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23 Colum.-VLA J.L. & Arts 181 (1999-2000)
Ex Parte Seizure Orders: Don't Kill the Goose That Laid This Golden Egg

handle is hein.journals/cjla23 and id is 189 raw text is: Ex Parte Seizure Orders:
Don't Kill The Goose That Laid This Golden Egg!
by Jules D. Zalon*
Prior to 1980, the idea of granting an ex parte temporary restraining order [TRO]
was usually met with great skepticism - and very quick rejection. This was so despite
the fact that Federal Rule of Civil Procedure 65 provides that, in certain circum-
stances, [a] temporary restraining order may be granted without written or oral notice
to the adverse party .. . .' Today, ex parte TROs - often with broad seizure
provisions - litter the courts' dockets. In many cases, the orders are granted quickly
and quite casually. Those of us who regularly obtain them may be in and out of court
in less than an hour.
The willingness of judges to grant these orders so easily is a double-edged sword.
This article will describe the development of ex parte seizure orders and will raise a
warning flag to litigators who believe that such orders will be automatically granted.
Such an attitude, should it become pervasive, could well create hostility among
judges, a hostility which might presage a stricter scrutiny of TROs.
During the late 1970's, the upscale luggage producer Louis Vuitton mounted a
serious litigation campaign against a veritable subculture of counterfeiters producing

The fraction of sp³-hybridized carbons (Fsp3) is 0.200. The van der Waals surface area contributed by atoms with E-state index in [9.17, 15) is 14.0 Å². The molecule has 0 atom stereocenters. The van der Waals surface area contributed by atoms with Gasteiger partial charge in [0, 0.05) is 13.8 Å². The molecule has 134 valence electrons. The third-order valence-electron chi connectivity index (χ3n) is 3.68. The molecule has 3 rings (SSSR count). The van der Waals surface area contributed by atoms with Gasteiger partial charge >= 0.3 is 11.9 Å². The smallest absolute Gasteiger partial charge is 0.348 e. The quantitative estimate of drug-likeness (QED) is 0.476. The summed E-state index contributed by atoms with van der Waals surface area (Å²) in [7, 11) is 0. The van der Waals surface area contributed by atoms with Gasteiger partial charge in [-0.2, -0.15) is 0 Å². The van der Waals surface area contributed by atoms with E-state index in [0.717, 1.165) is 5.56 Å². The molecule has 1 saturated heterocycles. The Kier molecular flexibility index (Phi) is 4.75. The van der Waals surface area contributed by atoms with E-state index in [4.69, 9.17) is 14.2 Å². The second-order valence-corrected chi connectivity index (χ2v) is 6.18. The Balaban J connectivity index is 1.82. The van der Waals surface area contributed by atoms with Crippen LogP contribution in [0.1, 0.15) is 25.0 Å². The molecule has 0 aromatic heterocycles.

and selling low-priced (and low-grade) knock-offs of Vuitton's expensive handbags.
In support of this effort, Vuitton's company commissioned hundreds of investiga-
tions, all seeking to discover the sources for these bootleg handbags.
A typical example of the problems they faced is seen in Vuiton et Fils, S.A. v.
Crown Handbags, decided in the Southern District of New York by Judge Charles
Brieant.2 In that case, the plaintiffs investigator testified that he visited the
defendant's store and saw two counterfeit Vuitton handbags for sale at $35.00
each. The defendant allegedly refused to sell him these bags in fewer than lots of six,
claiming to be a wholesaler. However, the defendant also allegedly indicated that he
had many more bags like them in inventory.3 After suit was filed, the defendant
testified that he never offered or sold such bags, and produced no records in response
*    L.L.B. 1963, New York University Law School. Member of the bar in New York and New
Jersey. Mr. Zalon is a solo practitioner specializing in copyright, trademark and right of publicity litigation.
In 1980, while representing the rock group Styx, Mr. Zalon created the federal John Doe ex parte seizure
procedure. Since then he has handled commercial and anti-piracy litigation in more than 30 states,
representing scores of entertainers and sports personalities.
o 1999 by Jules D. Zalon.
I.   FED. R. Ov. P. 65(b).
2.   492 F. Supp. 1071 (S.D.N.Y. 1979).
3.   Id. at 1074.

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